The introduction of 20mph zones in parts of London has led to a reduction of almost a fifth in the number of accidents involving cyclists in London, according to research published in medical journal, the BMJ.
The study found that introducing 20mph zones led to a 41.9% fall in the number of road casualties, with the biggest impact seen in accidents involving younger children, as well as in accidents involving fatalities or serious injuries.
The number of cyclists killed or seriously injured in road traffic accidents fell by 17% in 20mph zones, with a greater drop observed in accidents involving children.
Researchers added that they found no evidence of casualties having migrated to roads adjacent to 20mph zones that had higher speed limits – indeed these saw an average 8% reduction in casualty numbers.
The study, undertaken by a team led by Dr Chris Grundy from the Department of Public Health and Policy, London School of Hygiene and Tropical Medicine, was conducted by analysing geographically coded police data regarding road casualties from 1986 to 2006.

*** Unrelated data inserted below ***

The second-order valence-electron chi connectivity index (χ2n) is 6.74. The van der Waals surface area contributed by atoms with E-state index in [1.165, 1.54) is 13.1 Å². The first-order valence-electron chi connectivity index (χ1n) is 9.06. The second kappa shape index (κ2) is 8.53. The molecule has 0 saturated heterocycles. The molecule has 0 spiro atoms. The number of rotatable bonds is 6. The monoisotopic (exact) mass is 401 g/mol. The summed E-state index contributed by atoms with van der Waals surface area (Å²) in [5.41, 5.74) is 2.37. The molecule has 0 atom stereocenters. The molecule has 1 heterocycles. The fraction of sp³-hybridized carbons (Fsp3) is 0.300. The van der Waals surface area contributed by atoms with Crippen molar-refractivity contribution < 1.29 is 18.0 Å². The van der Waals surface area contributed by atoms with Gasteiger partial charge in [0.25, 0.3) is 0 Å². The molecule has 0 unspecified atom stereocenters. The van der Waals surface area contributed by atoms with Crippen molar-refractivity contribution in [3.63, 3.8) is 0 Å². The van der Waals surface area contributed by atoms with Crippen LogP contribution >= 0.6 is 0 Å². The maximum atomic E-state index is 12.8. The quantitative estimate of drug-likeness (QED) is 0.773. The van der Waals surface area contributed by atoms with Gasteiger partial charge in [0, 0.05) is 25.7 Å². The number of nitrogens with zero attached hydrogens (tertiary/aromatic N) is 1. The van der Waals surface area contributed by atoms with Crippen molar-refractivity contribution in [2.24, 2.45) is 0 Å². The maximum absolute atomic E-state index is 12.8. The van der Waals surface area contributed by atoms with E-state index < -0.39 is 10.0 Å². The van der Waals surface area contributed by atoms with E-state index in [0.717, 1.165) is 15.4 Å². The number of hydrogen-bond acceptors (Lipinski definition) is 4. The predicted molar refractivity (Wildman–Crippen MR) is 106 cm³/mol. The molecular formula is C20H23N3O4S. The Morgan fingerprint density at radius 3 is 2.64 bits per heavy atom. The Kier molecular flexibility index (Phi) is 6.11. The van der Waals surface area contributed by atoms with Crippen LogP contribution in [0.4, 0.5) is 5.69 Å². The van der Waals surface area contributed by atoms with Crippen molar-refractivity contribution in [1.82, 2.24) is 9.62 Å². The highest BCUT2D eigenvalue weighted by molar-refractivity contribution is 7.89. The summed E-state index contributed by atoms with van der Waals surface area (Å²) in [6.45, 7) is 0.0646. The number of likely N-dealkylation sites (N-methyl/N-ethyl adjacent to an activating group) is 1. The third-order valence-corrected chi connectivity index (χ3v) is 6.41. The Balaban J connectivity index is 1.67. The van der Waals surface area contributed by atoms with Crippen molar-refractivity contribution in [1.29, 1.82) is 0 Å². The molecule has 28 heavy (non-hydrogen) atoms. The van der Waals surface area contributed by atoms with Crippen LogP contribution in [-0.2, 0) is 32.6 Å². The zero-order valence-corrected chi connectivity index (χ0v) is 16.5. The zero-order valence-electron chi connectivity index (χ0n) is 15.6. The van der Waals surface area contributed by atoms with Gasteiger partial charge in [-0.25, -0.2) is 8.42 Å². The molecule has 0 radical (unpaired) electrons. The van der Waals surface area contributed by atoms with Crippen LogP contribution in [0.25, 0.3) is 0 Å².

It concluded: “This evidence supports the rationale for 20mph zones not just in major cities in Britain but also in similar metropolitan areas elsewhere. Indeed, even within London, there is a case for extending the currently limited provision of such zones to other high casualty roads.”
Transport Secretary Lord Adonis has also given his backing to the introduction of 20mph zones. Named personality of the month for December on the Cycling England website, in response to the question, “What most encourages you about cycling where you live?” he replied, ”new 20 mph zones throughout Islington’s residential streets, which together with traffic calming is making the area safer for cyclists.”
No doubt the minister will have welcomed the news earlier this month that the London Borough of Islington plans to introduce a 20mph across most of its roads.
So far, 20mph zones have been introduced in large areas of cities in England such as Oxford and Hull, while Glasgow City Council is also planning to adopt the measure in residential areas.
Simon joined road.cc as news editor in 2009 and is now the site’s community editor, acting as a link between the team producing the content and our readers. A law and languages graduate, published translator and former retail analyst, he has reported on issues as diverse as cycling-related court cases, anti-doping investigations, the latest developments in the bike industry and the sport’s biggest races. Now back in London full-time after 15 years living in Oxford and Cambridge, he loves cycling along the Thames but misses having his former riding buddy, Elodie the miniature schnauzer, in the basket in front of him.